THE government has intercepted 30,000 biosecurity risks in less than 12 months and one of the nation's most senior public servants has admitted the system is under pressure
The nation's biosecurity strain was put under the spotlight, as officials from the Department of Agriculture, Water and Environment were grilled in a Senate estimates hearing on Tuesday.
DAWE head honcho Andrew Metcalfe said while biosecurity was well funded, he was concerned the risks would become increasingly difficult to manage.
"It would be remiss of me to say the system is not under pressure," Mr Metcalfe said.
"Certain diseases or pests, should they become established, will have catastrophic consequences - foot and mouth, African swine flu, African horse fever and kharpa beetle, just to name a few."
The government has committed $873 million to biosecurity in 2020/21.
However, a recent CSIRO report found the nation's biosecurity system would struggle to meet future challenges, even with a tripling of investment over the next 10 years, and was in need of an overhaul.
Last year, a plan to increase biosecurity funding through an export levy was suddenly scrapped, which Mr Metcalfe said was in response to the "deeply worrying" economic impact COVID-19 had on exporters.
"Effectively the funding has remained, [with the levy] there would be more contribution from users of the system and less from the taxpayer," he said.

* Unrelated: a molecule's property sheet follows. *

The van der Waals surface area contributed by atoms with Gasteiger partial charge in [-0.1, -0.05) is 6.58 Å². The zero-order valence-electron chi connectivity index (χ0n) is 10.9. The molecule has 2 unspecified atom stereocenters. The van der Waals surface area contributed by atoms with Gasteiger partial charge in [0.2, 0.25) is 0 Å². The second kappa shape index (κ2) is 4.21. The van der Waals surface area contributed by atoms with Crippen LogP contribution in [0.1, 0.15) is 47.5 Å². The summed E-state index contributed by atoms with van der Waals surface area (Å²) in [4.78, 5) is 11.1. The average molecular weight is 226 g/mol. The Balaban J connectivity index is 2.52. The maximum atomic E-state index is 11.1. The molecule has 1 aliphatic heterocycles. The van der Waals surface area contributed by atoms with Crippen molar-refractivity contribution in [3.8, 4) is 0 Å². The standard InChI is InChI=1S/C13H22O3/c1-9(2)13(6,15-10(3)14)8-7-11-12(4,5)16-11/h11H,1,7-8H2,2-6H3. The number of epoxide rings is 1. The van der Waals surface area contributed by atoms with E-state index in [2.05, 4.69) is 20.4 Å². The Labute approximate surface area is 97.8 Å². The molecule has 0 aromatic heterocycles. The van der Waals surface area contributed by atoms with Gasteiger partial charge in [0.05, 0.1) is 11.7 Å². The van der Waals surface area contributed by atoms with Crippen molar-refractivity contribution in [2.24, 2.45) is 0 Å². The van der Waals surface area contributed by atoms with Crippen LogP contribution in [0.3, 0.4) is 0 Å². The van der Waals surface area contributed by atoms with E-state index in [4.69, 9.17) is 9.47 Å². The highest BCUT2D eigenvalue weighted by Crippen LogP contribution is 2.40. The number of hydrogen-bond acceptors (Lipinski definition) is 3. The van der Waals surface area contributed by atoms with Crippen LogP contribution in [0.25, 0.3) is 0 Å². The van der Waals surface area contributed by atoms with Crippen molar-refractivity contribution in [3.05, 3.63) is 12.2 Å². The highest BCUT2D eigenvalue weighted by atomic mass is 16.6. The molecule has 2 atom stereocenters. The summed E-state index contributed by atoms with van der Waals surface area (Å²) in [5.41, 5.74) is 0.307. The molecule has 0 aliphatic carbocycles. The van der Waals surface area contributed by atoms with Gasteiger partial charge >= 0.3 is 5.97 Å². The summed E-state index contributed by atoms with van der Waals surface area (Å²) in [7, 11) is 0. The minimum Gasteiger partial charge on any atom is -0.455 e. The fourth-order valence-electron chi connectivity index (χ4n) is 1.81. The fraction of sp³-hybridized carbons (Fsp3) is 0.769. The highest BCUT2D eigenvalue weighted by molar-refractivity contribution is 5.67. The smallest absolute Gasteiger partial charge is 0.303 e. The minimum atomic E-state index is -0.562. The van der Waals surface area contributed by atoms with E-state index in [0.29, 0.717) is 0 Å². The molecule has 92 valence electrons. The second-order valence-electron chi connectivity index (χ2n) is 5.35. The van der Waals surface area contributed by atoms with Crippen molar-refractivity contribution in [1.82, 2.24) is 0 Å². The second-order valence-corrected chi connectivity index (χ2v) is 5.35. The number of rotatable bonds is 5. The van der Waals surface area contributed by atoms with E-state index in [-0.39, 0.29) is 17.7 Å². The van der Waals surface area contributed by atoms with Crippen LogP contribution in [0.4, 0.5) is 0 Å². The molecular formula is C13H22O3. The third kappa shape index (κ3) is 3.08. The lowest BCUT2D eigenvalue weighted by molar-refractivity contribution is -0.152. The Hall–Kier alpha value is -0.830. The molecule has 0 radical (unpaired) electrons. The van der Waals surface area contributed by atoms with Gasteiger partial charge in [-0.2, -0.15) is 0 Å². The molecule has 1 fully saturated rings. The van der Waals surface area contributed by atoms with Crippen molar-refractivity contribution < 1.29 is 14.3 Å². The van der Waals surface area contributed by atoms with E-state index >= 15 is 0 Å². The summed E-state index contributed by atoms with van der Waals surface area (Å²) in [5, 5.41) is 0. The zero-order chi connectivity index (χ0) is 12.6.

"There's been no diminution in biosecurity effort, it's a question ultimately of who pays."
DAWE biosecurity deputy secretary Andrew Tongue said so far in this financial year, the department had counted nearly 30,000 interceptions, or more than 3300 a month.
"The most recent one was a container of rice from overseas where we found one live khapra beetle," Mr Tongue said.
The department was reluctant to single out what the number one biosecurity risk was, but Mr Tongue said the biggest issue was "pest and disease pressure".
"What we're seeing is a build up of pests and diseases poised on pathways that lead to Australia," he said.
"Those pathways could be natural ones from surrounding regions, or they could be trade pathways."
Mr Metcalfe said biosecurity risks all tended to follow similar pathways, so the department focused on putting levels of prevention throughout the system.
"What we have seen in 20/21 is a different travel pattern with the advent of COVID, international passenger arrivals have dropped dramatically, but we've seen a significant increase in mail items and shipping containers," he said.
"Because of the reduction of flights, we've been able to redeploy people because the reduction in passengers coincided with this big uplift in items coming by mail."
The National Farmers Federation has called on the government to establish a national biosecurity strategy.
"The industry feels like we've been lucky, and our fear is that our luck will run out and there will be a major incursion," NFF chief executive Tony Mahar said.